The Joyful Mysteries of the Rosary help Erin McCole Cupp face her deep mistrust of God.
The phrase “trust issues” is cliché only because it’s so true for so many people. Actually, it must be true on some level for all people. Each one of us is fallen. Each one of us hurts others at one point or another. We carry around the shame of having thrust our shame upon others, and we carry the shame that others have thrust upon us.
People who were called to nurture us fail. We don’t trust the future to be any different. Why should we? We have failed the people we were called to nurture, and so we don’t trust ourselves. Why should we?
For all my trust issues, I’m a terrible liar. To be fair, it’s just my fear of criticism that keeps me on the straight and narrow. Thus my tendency towards transparency isn’t exactly a virtue if I’m only doing it to escape the discomfort of being discovered. Surprisingly, this ill-gotten trait has made it easier to win against my family at poker. They know that if Mommy raises high, you’d better fold, because she can’t bluff for love, money, or poker chips.
If my kids know I can’t bluff, then God certainly does. So for most of my life, I’ve been all but unable to utter the words, “Jesus, I trust in You.” After all, I really don’t want to lie to God. He of all Persons would call my bluff.
I don’t trust Him when I look at what was supposed to be and hold it up against what actually is. We were created for Eden, a perfect garden of pure communion with God and each other. Instead we live in slums of torment, of broken promises and lies so convincing that we think we have to believe them in order to survive.
I need love from people, I don’t get it, and as a result I don’t trust God. What kind of racket is He running here, anyway? What could He possibly get out of putting us with each other, if He really loves us so much?
In spite of all this ache and mistrust, I still pray the Family Rosary, and that’s where God meets me in my mistrust. One night, it was my turn to lead the Third Joyful Mystery: the Nativity. It was on a day when I’d been struggling mightily with God, my lack of trust in Him, and with knowing but not quite believing the reality that He’s the only one I should trust. He may have allowed the Fall, but He didn’t cause it.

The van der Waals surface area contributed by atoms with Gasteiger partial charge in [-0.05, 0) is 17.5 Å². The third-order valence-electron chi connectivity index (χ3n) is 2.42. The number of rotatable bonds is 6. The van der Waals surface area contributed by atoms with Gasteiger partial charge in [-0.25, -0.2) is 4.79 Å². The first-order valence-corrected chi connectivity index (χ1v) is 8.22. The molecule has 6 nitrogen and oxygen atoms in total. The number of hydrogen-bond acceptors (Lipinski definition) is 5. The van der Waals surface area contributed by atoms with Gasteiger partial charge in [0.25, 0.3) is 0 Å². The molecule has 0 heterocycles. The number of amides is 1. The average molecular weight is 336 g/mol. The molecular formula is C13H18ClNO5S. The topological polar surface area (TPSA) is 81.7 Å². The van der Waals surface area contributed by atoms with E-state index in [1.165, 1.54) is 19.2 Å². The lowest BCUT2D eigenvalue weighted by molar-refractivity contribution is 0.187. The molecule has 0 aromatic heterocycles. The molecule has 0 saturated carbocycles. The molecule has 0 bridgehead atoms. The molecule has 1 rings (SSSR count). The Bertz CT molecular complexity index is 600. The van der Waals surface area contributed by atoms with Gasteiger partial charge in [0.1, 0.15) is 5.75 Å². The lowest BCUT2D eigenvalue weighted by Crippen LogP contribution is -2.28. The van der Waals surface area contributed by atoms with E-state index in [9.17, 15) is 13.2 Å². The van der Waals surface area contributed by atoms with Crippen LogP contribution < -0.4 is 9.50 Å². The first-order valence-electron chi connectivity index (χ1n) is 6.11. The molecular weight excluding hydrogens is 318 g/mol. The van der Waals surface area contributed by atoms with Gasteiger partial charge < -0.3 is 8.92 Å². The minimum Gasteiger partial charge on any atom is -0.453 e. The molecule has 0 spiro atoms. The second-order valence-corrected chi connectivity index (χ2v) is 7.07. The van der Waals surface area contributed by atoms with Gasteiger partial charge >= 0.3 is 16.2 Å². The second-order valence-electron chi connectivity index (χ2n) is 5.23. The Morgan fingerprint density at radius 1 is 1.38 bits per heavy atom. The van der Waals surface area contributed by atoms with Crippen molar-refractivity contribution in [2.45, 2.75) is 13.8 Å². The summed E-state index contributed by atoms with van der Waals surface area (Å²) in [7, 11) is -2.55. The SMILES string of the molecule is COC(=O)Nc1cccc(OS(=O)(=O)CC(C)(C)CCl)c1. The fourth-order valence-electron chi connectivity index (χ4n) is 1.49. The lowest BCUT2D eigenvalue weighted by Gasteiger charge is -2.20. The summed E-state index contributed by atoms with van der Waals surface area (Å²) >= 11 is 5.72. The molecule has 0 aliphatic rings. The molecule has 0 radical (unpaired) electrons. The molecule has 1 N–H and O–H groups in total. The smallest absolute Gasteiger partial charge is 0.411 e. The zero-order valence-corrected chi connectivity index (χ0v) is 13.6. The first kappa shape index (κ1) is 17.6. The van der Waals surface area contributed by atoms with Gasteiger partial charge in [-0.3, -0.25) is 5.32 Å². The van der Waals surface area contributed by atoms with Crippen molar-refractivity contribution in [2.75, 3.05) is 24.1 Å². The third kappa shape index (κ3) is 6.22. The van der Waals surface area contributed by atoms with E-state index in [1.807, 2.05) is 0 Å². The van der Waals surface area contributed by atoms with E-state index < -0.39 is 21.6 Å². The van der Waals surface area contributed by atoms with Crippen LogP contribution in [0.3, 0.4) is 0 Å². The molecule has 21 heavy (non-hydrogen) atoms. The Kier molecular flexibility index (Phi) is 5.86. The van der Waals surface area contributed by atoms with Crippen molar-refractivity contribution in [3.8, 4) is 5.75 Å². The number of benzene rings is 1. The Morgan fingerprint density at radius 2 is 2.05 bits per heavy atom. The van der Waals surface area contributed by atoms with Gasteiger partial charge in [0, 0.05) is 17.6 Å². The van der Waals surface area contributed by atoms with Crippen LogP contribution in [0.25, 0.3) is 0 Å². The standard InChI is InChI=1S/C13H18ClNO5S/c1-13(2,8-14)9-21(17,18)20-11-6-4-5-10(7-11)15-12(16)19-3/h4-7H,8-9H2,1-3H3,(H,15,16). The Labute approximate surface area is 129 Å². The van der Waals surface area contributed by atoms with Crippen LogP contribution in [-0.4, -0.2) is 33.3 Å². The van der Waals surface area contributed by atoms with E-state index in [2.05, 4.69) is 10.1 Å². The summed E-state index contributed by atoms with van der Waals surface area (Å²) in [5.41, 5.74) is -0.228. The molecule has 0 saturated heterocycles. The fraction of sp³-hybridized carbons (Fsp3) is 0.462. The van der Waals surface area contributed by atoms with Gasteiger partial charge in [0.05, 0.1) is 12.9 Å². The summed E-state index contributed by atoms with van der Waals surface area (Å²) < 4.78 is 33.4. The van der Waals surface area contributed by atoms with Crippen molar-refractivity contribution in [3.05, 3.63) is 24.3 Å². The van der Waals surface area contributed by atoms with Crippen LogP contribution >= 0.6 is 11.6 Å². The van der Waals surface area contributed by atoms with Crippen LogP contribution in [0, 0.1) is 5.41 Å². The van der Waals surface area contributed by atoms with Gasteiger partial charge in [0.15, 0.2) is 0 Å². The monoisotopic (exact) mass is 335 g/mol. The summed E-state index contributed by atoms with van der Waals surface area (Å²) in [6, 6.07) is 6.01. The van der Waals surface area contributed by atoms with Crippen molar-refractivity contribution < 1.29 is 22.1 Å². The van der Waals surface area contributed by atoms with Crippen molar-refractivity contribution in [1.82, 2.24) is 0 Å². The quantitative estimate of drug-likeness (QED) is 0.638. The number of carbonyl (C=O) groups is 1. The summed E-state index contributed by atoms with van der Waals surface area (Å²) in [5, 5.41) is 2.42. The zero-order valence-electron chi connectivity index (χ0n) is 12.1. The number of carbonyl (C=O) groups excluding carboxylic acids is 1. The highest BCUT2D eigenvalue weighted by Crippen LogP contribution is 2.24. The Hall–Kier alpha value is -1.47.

As I prayed into this mystery, I tried picturing Jesus as a sleeping baby, wrapped in rags, eyes scrunched shut in that way babies do.
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God came as a baby who could not lie, who grew into a boy who could not betray — because Truth was and is His very nature. #catholicmom
Can I trust a baby?
What can a baby do to shame me, harm me, reject me, deceive me?
Nothing. Pure nothing.
Every Monday and Saturday, every Christmas season, at every Mass, we are reminded of the Joyful Mysteries of the Incarnation: God with us. God is with us in this slum of betrayal we created for and against Him. He came as a baby who could not lie, who grew into a boy who could not betray — because Truth was and is His very nature.
So maybe today I can’t trust an all-powerful God who could have rescued me from all my pain right now and just hasn’t. I can, however, trust a helpless baby who can only cry Truth. The Son called Emmanuel will never shame, harm, reject, or deceive.
Baby Jesus, I trust in You. Because of Emmanuel, I can go all in.
Copyright 2020 Erin McCole Cupp
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About the Author
Erin McCole Cupp
Erin McCole Cupp is the author of All Things New: Breaking the Cycle and Raising a Joyful Family from Our Sunday Visitor. Get to know her and take the quiz to find your rut-busting Beatitude at her website at ErinMcColeCupp.com.